Update Your Strategies for Icy Ramps and Runways

That first encounter of the season could get interesting.

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Steven Miric

I learned to drive in New England, so I knew about slippery roads. But I remember that every year I almost had to relearn some of the lessons with the first snowfall. It seems there was a close call every winter as I re-acclimated myself to the hazards of lost traction on turns and when braking.

I think I'm more attentive when it comes to maneuvering an airplane on runways and ramps that might be contaminated by ice or packed snow. But I still take a few moments at this time of year to repeat to myself some of the truisms about how things change once the temperature dips below 0 Centigrade. It starts with mindset — especially if I'm flying from warmer weather to a destination where ice and snow can be a factor. Sometimes you have to consciously make the mental transition from the departure environment to the destination environment, since the time spent in the cockpit in between is pretty much the same.

For departures from an airport with icy conditions, it should go without saying that any accumulation of frost or snow should be cleared from the wings and the rest of the airframe. Once clear and the engine started, it's wise to test out the braking and steering action early on. Of course, you need to be alert for patches of snow and ice — especially clear "black" ice on dark pavement. Approach the first turn on the ramp or taxiway carefully, since side-slipping is a different hazard from braking straight ahead. And when it comes to braking, we've been spoiled by cars with automatic braking systems that sense a skid and compensate with high-speed "pumping" action. Only big jets and turboprops have this feature, so for the rest of us, a little retro pumping action can regain some of the braking action we have lost when the wheels lock.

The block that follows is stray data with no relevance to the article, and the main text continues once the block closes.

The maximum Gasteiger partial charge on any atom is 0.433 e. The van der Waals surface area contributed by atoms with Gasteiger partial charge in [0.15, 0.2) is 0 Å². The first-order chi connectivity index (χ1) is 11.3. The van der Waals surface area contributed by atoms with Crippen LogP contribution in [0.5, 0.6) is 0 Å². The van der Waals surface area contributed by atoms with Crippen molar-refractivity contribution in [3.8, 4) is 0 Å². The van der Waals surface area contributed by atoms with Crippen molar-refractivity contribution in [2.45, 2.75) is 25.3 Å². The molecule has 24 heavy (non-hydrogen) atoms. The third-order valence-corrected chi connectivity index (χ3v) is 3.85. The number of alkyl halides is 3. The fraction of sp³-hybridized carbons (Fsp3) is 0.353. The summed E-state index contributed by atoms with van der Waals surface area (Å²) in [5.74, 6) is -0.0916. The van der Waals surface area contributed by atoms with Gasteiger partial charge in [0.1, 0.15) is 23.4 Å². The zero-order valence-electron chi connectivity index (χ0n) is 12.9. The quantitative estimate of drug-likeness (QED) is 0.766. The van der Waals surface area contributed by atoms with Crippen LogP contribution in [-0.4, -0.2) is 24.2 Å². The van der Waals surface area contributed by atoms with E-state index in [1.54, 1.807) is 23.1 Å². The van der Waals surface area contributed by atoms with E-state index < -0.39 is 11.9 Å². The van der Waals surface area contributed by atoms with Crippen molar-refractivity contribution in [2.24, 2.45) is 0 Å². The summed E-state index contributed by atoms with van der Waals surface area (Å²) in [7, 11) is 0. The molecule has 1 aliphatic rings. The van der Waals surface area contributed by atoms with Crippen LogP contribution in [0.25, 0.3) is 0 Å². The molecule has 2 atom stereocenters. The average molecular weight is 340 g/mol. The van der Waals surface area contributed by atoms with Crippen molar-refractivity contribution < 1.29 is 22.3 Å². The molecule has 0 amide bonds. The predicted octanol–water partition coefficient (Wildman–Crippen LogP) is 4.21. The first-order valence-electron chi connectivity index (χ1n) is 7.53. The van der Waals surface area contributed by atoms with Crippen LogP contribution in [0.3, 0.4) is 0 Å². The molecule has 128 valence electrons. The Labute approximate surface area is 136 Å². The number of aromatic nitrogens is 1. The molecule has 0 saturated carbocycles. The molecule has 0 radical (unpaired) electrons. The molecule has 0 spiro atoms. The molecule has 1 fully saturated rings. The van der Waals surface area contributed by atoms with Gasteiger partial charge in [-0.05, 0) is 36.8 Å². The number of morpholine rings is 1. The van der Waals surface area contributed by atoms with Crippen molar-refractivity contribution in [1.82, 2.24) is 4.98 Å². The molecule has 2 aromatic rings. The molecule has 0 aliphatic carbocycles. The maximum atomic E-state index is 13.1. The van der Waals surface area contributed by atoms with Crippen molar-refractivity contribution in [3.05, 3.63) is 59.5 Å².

High snow banks along narrow taxiways are another concern. All the more reason to be careful about keeping the nose wheel on the taxiway centerline. And on the takeoff roll, be alert for the effect of torque as you pour on the power. With minimal traction available, the turning action generated by swirling slipstream and gyro action of the propeller (in a single) can be amplified.

Another issue that ought to go without saying is computing runway distance for landing. When there's ice and packed snow, all the predicted numbers get blown away. Ask for and/or listen to reports of braking action, especially those by similar aircraft. If there are no other pilots operating in the area, assume the worst.

There's no reason why operating from snow-packed runways needs to be dangerous, as long as the common-sense rules are applied. It's when we let our attention lapse at the wrong time that the potential exists for an embarrassing — and very expensive — fender bender.

Call to action: If you have any tips of your own you'd like to share, or have any questions about flying technique you'd like answered, send me a note at enewsletter@flyingmagazine.com. We'd love to hear from you.